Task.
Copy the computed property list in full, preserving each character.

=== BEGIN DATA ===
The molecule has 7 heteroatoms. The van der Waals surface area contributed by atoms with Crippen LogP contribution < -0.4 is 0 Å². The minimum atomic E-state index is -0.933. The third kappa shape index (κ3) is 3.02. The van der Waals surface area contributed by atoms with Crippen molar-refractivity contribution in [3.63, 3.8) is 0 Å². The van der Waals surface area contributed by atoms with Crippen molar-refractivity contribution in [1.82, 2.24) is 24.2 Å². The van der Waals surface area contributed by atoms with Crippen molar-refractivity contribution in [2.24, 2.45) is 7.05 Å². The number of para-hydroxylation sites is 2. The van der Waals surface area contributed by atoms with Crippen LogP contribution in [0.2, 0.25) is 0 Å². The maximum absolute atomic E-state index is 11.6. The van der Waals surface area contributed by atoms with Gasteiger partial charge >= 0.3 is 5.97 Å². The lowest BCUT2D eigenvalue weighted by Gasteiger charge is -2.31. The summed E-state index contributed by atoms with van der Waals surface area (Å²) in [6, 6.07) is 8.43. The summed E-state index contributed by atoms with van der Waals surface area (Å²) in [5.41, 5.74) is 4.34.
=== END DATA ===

The molecule has 7 heteroatoms. The van der Waals surface area contributed by atoms with Crippen LogP contribution < -0.4 is 0 Å². The minimum atomic E-state index is -0.933. The third kappa shape index (κ3) is 3.02. The van der Waals surface area contributed by atoms with Crippen molar-refractivity contribution in [3.63, 3.8) is 0 Å². The van der Waals surface area contributed by atoms with Crippen molar-refractivity contribution in [1.82, 2.24) is 24.2 Å². The van der Waals surface area contributed by atoms with Crippen molar-refractivity contribution in [2.24, 2.45) is 7.05 Å². The number of para-hydroxylation sites is 2. The van der Waals surface area contributed by atoms with Crippen LogP contribution in [0.2, 0.25) is 0 Å². The maximum absolute atomic E-state index is 11.6. The van der Waals surface area contributed by atoms with Gasteiger partial charge >= 0.3 is 5.97 Å². The lowest BCUT2D eigenvalue weighted by Gasteiger charge is -2.31. The summed E-state index contributed by atoms with van der Waals surface area (Å²) in [6, 6.07) is 8.43. The summed E-state index contributed by atoms with van der Waals surface area (Å²) in [5.41, 5.74) is 4.34.